On the left: the Eungie skirt designed by Christina Kim for Los Angeles-based company Dosa. Right: Kibiso Tsugihagi, 2016, design by Reiko Sudo, produced by NUNO Corporation (Tokyo, Japan). Reiko Sudo is the co-founder of Nuno, an innovative textile design company that combines traditional Japanese craft with advanced technology.  Pictures from “Scraps: Fashion, Textiles and Creative Reuse” exhibition at Cooper Hewitt Design Museum, 2017.
Photos courtesy of Cooper Hewitt Design Museum.

The most radical form of Upcycling, namely that which collects and reworks garments, furniture, and small objects as identifiable artifacts, is particularly suitable for creating unique pieces.
Yet, in other cases, parts of products – such as electronic components from old consumer electronic devices – and scrapped materials, can be used like semi-finished materials which, despite having lost the original function for which they were originally produced, are still enough recognizable to suggest new creative possibilities for unique or limited edition objects.


Paola Sakr, “Impermanence vases”, a collection of concrete vases made up of recovered pieces; photos via;


Nelly Bonati, on the left, a necklace from the col-lane line made in wool and fabric; right: a necklace made up of fabric and plastic pieces collected on a beach presented in Karlsruhe at the “Just plastics…new uses” event, 2018.  photo © N. Bonati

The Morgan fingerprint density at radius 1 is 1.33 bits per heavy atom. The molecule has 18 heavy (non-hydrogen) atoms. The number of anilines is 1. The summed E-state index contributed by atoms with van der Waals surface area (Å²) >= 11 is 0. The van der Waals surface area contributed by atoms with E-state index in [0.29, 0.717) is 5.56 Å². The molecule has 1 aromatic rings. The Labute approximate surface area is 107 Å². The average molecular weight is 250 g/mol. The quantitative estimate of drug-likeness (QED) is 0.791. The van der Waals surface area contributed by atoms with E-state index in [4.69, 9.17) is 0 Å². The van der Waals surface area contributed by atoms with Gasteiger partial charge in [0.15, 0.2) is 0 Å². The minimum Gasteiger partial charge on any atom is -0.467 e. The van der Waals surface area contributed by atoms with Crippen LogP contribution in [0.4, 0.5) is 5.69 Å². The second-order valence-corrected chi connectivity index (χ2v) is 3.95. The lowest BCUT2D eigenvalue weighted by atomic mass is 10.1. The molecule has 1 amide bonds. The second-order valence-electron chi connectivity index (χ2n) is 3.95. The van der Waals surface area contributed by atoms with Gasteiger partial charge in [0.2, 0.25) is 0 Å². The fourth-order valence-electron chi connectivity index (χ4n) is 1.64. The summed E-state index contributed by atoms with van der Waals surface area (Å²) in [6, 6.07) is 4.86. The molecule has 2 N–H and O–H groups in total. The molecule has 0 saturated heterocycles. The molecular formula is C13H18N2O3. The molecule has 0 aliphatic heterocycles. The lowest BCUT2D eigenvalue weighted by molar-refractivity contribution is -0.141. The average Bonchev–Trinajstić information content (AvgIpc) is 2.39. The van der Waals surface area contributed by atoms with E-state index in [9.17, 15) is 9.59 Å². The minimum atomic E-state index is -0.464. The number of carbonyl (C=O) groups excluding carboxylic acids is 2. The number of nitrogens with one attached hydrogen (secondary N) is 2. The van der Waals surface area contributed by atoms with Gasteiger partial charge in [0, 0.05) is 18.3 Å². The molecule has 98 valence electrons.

Federica Lusiardi Terrestre re-lamps. Above: suspended lamp /  below: modular lamp O1S series. Both lamps are made up of recovered sheets of paper. photo © F. Lusiardi


Spark Architects, a kennel made up of used plastic bottles, designed for the British charity “Blue Cross for Pets”,


Serena Brigati, a necklace made up of discarded computer motherboards, photo © S. Brigati

Upcycling is not limited to products. In the last years, it has also been adopted in public temporary installations aimed to raise people’s awareness of sustainability.


above:, “Crazy shiny diamonds” – interactive installation consisting of empty plastic bottles presented at the “Ri-Festival 2012”, The discarded bottles were collected from trash bins in a shopping mall near Naples, selected one by one, and assembled to create interactive installations that were placed in the same mall the bottles were collected from. Images courtesy of studio Sa.und.Sa. Photo ©